If used properly, boats can be an advantage. I like a personal watercraft or a float tube best myself. I am in control, and with a set of fins I can stay in control with my hands free. However, I often see boats for many as a big disadvantage. They drift around in the wind making a steadfast presentation difficult. Things are messy in a boat too. Lots of time and energy can be wasted. Anchors are essential on any boat, including a float tube IMO, and in a 10' plus boat - (2) anchors are really nice to have. You'll want to keep that boat pinned into one consistent and fixed position.
Leaders and Tippet for Fishing Leeches
RIO Fluorocarbon Tapered Leader - 9' 2X preferred.
The leader and tippet system can vary immensely. Variables like water color, potential size of fish, sinking vs. floating line, weight of fly pattern, depth of water, all have an impact on how you choose your leader and tippet. I want to keep this simple, so here is a rough guide.
- Sinking Line System - Leader is 5' of 2X Fluorocarbon Tippet Material. I use a Triple Surgeon's Loop in the tippet, and "loop to loop" it onto my fly line. A moderately weighted or unweighted fly is best for this.
- Floating Line - You'll need a longer leader as the fly will be the sinking element, and it needs plenty of leader to sink. A common leader is 9' of 2X Fluorocarbon Material. I loop to loop it onto my fly line, super easy. A moderately weighted fly is best, or a heavily weighted fly for deeper ledges.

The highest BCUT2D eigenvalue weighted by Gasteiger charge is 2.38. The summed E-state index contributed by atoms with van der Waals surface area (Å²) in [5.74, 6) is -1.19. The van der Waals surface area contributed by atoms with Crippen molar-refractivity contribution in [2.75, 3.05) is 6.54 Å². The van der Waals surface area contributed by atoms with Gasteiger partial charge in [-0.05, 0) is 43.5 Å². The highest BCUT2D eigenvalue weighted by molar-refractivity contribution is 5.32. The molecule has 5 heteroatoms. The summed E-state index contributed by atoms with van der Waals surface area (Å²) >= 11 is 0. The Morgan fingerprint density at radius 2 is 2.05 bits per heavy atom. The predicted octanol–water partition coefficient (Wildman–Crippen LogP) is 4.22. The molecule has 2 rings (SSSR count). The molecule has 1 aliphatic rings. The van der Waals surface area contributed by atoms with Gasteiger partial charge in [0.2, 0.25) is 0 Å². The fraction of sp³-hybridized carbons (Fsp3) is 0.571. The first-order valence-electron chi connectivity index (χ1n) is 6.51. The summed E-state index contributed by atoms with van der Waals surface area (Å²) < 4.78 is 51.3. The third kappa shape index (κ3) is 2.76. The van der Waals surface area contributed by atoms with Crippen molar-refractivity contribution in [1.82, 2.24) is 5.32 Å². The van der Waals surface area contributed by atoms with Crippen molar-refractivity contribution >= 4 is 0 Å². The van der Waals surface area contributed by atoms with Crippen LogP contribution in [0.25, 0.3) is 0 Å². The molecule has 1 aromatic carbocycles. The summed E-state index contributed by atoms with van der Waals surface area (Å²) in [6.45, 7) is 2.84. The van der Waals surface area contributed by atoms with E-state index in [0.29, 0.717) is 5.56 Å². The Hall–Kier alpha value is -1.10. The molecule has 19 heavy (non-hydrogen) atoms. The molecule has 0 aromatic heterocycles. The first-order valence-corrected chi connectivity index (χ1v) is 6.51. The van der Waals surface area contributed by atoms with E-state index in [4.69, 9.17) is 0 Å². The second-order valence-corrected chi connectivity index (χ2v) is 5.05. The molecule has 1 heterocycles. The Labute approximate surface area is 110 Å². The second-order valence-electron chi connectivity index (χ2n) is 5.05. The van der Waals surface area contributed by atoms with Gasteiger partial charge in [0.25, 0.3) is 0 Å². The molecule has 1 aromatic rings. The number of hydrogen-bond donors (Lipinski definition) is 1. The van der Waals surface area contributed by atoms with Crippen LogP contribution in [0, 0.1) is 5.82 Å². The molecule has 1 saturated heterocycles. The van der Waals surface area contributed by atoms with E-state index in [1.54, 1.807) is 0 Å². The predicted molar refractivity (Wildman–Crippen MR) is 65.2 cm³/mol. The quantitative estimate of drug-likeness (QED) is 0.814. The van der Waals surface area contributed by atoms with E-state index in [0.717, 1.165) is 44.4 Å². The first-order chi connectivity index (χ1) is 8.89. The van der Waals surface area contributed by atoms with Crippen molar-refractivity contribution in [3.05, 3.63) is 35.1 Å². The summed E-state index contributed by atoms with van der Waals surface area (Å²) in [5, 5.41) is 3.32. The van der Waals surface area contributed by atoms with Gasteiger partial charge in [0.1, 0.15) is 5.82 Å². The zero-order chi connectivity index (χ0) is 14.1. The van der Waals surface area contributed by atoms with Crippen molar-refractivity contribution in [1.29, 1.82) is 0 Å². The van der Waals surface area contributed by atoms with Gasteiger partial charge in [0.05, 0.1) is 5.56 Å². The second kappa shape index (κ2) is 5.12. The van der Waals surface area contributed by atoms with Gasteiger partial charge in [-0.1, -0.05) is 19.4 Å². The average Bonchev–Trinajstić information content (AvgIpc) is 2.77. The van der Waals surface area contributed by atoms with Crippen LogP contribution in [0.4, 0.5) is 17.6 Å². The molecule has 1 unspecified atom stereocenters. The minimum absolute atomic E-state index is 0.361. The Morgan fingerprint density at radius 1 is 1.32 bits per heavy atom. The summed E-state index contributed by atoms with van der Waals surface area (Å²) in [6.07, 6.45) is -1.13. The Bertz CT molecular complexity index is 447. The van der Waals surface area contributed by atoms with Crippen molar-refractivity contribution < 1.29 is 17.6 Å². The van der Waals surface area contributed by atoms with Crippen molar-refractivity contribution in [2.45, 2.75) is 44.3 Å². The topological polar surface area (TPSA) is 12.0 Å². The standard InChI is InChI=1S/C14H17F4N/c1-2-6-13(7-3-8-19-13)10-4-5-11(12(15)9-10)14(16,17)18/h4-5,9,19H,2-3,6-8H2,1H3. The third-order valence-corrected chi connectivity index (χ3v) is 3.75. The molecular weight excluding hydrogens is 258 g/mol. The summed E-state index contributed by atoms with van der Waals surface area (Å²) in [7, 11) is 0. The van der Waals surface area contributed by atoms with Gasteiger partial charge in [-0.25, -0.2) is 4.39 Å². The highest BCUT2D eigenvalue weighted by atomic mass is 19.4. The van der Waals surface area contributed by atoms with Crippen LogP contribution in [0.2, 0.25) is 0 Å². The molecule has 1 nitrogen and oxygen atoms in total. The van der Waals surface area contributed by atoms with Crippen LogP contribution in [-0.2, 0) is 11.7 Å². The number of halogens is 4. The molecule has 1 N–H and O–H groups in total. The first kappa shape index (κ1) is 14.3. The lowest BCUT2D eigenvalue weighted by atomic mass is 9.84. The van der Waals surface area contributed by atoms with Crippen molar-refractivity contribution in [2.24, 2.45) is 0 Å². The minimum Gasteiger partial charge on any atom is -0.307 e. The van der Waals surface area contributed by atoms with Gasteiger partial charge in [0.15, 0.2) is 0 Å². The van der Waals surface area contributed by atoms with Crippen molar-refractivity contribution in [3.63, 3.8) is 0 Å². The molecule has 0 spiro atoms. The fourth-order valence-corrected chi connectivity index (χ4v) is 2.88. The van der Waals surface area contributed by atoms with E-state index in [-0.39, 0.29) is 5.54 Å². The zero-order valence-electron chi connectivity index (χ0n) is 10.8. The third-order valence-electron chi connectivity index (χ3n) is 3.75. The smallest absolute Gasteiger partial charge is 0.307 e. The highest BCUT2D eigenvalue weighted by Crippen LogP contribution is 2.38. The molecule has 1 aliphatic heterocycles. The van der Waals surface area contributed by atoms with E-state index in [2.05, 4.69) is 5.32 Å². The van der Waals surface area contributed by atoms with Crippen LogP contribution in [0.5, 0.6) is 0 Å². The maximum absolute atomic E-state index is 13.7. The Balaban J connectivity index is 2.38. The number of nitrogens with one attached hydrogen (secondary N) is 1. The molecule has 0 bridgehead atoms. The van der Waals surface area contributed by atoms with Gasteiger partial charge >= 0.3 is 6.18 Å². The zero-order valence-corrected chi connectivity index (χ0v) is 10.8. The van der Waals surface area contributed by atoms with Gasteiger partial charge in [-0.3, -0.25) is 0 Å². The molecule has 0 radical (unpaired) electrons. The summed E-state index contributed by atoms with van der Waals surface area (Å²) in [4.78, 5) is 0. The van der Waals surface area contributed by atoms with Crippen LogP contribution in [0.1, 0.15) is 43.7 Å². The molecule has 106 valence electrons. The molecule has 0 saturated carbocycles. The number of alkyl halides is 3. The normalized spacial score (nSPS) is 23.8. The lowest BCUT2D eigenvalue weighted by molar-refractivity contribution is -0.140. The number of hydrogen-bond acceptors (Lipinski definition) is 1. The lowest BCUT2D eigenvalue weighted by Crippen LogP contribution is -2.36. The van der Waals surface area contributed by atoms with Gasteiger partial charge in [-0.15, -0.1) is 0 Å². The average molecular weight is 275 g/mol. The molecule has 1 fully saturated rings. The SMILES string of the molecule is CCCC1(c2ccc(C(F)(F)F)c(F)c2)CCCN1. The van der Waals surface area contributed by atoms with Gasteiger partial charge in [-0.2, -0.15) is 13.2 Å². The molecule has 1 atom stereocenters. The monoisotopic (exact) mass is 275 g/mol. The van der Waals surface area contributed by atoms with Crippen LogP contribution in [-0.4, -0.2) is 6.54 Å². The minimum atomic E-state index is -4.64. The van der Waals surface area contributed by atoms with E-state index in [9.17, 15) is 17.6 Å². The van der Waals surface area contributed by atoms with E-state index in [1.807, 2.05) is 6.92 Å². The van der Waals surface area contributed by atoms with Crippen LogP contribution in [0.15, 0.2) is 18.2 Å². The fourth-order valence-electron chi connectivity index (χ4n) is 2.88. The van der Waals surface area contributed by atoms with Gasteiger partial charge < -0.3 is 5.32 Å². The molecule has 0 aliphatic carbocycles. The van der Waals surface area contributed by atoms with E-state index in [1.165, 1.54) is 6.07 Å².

Leech Patterns for Fly Fishing Lakes
Fly matters but far less than presentation. Pick up some nice leeches, get a variety and use some trial and error on your home water to see what your local fish prefer. Focus on black, olive, and a few wine or dark purple patterns. I really love a "balanced" style leech that doesn't sink head first due to the placement of the hook eye.
The #1 thing to remember is that you can't catch fish if you don't go. Don't overthink fly selection. Once there, just get a decent pattern on your line and focus on nice clean strips, a steadfast presentation, and even if you can't cast very far... that is all the more reason to have a perfect presentation.
Fly Line Selection for Lakes
In the video I make a statement that can be taken out of context. I don't expect anyone to just buy several lines, try them, and then decide what they like and shelf the rest. My point is that if you are new to lake fishing with leeches, it's impossible to know what line will be perfect for you.
I can fish the same lakes as my friends, have equal success, and we use very different lines. Preferably you will start with some type of "Intermediate" sinking line. This means it's a slow sink, usually clear, and is very versatile. To fish deep, let it sink longer, to fish shallow, just cast and strip with no delay. I often use a line with a 10' clear tip, because I also fish rivers a lot this works for me. If I was only on lakes, I would probably have a full sinking intermediate. Point is, just get a line, wear it out, and make adjustments after you gain experience.
Knot for Leech Fishing
Leeches move, wiggle, undulate, and really roll their hips. In order for you fly to have as much action as possible, use the Non Slip Mono Loop Knot.